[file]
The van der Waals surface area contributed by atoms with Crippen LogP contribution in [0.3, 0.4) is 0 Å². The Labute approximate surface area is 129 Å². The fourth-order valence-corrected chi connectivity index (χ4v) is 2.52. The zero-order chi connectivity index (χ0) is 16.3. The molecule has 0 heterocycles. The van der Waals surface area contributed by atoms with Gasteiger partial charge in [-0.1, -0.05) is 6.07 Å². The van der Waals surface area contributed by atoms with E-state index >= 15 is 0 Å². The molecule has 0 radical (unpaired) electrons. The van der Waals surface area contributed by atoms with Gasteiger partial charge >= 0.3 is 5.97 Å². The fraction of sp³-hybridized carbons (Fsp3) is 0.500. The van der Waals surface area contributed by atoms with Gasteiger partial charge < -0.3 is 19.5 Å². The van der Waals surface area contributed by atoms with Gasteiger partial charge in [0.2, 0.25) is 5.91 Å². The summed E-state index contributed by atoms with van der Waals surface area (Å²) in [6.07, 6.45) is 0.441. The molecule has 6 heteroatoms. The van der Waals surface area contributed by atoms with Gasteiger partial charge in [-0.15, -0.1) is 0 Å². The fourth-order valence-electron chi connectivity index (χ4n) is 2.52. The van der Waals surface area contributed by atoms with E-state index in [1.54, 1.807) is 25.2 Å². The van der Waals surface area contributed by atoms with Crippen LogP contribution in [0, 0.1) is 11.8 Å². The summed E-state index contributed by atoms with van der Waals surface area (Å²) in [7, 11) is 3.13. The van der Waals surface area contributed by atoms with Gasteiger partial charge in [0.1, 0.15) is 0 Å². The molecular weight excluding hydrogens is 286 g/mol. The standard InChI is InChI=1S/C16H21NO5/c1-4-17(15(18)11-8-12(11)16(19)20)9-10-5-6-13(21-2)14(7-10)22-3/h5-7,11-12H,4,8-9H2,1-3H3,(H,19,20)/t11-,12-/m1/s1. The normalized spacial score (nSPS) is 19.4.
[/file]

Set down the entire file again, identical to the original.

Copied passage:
The van der Waals surface area contributed by atoms with Crippen LogP contribution in [0.3, 0.4) is 0 Å². The Labute approximate surface area is 129 Å². The fourth-order valence-corrected chi connectivity index (χ4v) is 2.52. The zero-order chi connectivity index (χ0) is 16.3. The molecule has 0 heterocycles. The van der Waals surface area contributed by atoms with Gasteiger partial charge in [-0.1, -0.05) is 6.07 Å². The van der Waals surface area contributed by atoms with E-state index >= 15 is 0 Å². The molecule has 0 radical (unpaired) electrons. The van der Waals surface area contributed by atoms with Gasteiger partial charge >= 0.3 is 5.97 Å². The fraction of sp³-hybridized carbons (Fsp3) is 0.500. The van der Waals surface area contributed by atoms with Gasteiger partial charge < -0.3 is 19.5 Å². The van der Waals surface area contributed by atoms with Gasteiger partial charge in [0.2, 0.25) is 5.91 Å². The summed E-state index contributed by atoms with van der Waals surface area (Å²) in [6.07, 6.45) is 0.441. The molecule has 6 heteroatoms. The van der Waals surface area contributed by atoms with Gasteiger partial charge in [-0.15, -0.1) is 0 Å². The fourth-order valence-electron chi connectivity index (χ4n) is 2.52. The van der Waals surface area contributed by atoms with E-state index in [1.54, 1.807) is 25.2 Å². The van der Waals surface area contributed by atoms with Crippen LogP contribution in [0, 0.1) is 11.8 Å². The summed E-state index contributed by atoms with van der Waals surface area (Å²) in [7, 11) is 3.13. The van der Waals surface area contributed by atoms with Gasteiger partial charge in [0.1, 0.15) is 0 Å². The molecular weight excluding hydrogens is 286 g/mol. The standard InChI is InChI=1S/C16H21NO5/c1-4-17(15(18)11-8-12(11)16(19)20)9-10-5-6-13(21-2)14(7-10)22-3/h5-7,11-12H,4,8-9H2,1-3H3,(H,19,20)/t11-,12-/m1/s1. The normalized spacial score (nSPS) is 19.4.